Figure 2. Thermal conductivity of hybrid composites at 25, 35, and 45 °C.
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Figure 3. Arrhenius plots of PBS hybrid composites.
Figure 3. Arrhenius plots of PBS hybrid composites.
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Figure 4. Experimental average surface resistivity values (in green) with error bars (in black), and modelled surface plot for PBS hybrid nanocomposites, with percentage values signifying the deviation of the model from the experimental data.
Figure 4. Experimental average surface resistivity values (in green) with error bars (in black), and modelled surface plot for PBS hybrid nanocomposites, with percentage values signifying the deviation of the model from the experimental data.
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Figure 5. The broadband dielectric spectroscopy (a) AC conductivity, (b) real part of permittivity, and (c) loss tangent of permittivity of the PBS hybrid nanocomposites.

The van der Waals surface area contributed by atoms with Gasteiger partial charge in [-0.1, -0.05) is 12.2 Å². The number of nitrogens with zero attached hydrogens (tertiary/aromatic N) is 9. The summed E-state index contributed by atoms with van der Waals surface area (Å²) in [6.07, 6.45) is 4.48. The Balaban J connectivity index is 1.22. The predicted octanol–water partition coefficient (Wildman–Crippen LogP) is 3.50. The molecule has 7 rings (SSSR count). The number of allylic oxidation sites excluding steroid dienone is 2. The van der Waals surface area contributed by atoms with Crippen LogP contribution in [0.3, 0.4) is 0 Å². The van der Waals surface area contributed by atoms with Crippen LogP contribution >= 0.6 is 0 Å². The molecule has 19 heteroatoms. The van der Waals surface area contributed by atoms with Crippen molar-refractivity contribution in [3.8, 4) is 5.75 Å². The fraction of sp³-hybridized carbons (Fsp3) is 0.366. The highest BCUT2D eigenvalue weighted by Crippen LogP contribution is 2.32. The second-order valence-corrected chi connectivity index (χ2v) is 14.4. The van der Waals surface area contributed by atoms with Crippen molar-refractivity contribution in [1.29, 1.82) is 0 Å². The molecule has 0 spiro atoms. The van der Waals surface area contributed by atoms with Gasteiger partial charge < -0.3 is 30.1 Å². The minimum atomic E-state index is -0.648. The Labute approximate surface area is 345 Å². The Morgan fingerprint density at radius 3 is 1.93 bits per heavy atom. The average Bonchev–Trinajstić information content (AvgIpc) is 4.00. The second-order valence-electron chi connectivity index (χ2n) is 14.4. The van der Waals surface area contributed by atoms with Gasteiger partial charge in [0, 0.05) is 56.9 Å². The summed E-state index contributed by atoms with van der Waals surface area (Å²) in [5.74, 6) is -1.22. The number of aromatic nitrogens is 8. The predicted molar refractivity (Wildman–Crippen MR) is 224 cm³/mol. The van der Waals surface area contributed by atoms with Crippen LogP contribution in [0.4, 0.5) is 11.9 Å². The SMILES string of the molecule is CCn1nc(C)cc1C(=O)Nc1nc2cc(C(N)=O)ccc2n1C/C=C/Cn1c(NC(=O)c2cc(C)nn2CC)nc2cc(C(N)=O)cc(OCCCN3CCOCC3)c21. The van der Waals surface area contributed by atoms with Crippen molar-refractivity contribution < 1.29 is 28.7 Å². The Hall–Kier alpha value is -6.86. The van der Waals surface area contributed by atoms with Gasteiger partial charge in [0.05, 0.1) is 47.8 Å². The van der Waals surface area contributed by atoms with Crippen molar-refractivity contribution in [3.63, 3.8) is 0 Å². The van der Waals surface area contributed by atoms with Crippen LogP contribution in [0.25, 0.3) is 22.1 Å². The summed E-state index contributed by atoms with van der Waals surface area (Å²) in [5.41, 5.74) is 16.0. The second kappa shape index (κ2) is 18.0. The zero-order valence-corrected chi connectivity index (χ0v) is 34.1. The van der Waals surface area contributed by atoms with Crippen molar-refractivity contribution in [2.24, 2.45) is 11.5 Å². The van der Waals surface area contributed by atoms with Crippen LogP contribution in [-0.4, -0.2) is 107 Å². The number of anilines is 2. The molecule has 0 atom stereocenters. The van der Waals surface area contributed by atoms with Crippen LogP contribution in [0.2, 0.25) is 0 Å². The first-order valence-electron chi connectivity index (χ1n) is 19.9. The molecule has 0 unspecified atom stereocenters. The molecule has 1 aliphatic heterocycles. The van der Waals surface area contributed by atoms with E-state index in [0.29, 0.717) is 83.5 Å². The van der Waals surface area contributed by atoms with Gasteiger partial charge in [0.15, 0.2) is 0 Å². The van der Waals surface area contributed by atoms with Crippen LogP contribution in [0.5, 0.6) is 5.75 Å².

Figure 5. The broadband dielectric spectroscopy (a) AC conductivity, (b) real part of permittivity, and (c) loss tangent of permittivity of the PBS hybrid nanocomposites.
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Figure 6. AC conductivity in the high-frequency VHF-L bands for PBS hybrid nanocomposites.
Figure 6. AC conductivity in the high-frequency VHF-L bands for PBS hybrid nanocomposites.
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Figure 7. AC conductivity in the microwave K-Ka bands for PBS hybrid nanocomposites.
Figure 7. AC conductivity in the microwave K-Ka bands for PBS hybrid nanocomposites.
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Figure 8. Time domain spectroscopy transmittance spectra for PBS hybrid nanocomposites.
Figure 8. Time domain spectroscopy transmittance spectra for PBS hybrid nanocomposites.
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Figure 9. PBS hybrid nanocomposite EM absorbance, transmittance, and reflectance at 30 GHz for 2 mm-thick samples.
Figure 9. PBS hybrid nanocomposite EM absorbance, transmittance, and reflectance at 30 GHz for 2 mm-thick samples.
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Figure 10. PBS hybrid nanocomposite EM (a) absorbance, (b) transmittance, and (c) reflectance at frequencies from 1.12 to 18 GHz for 1 mm thick samples.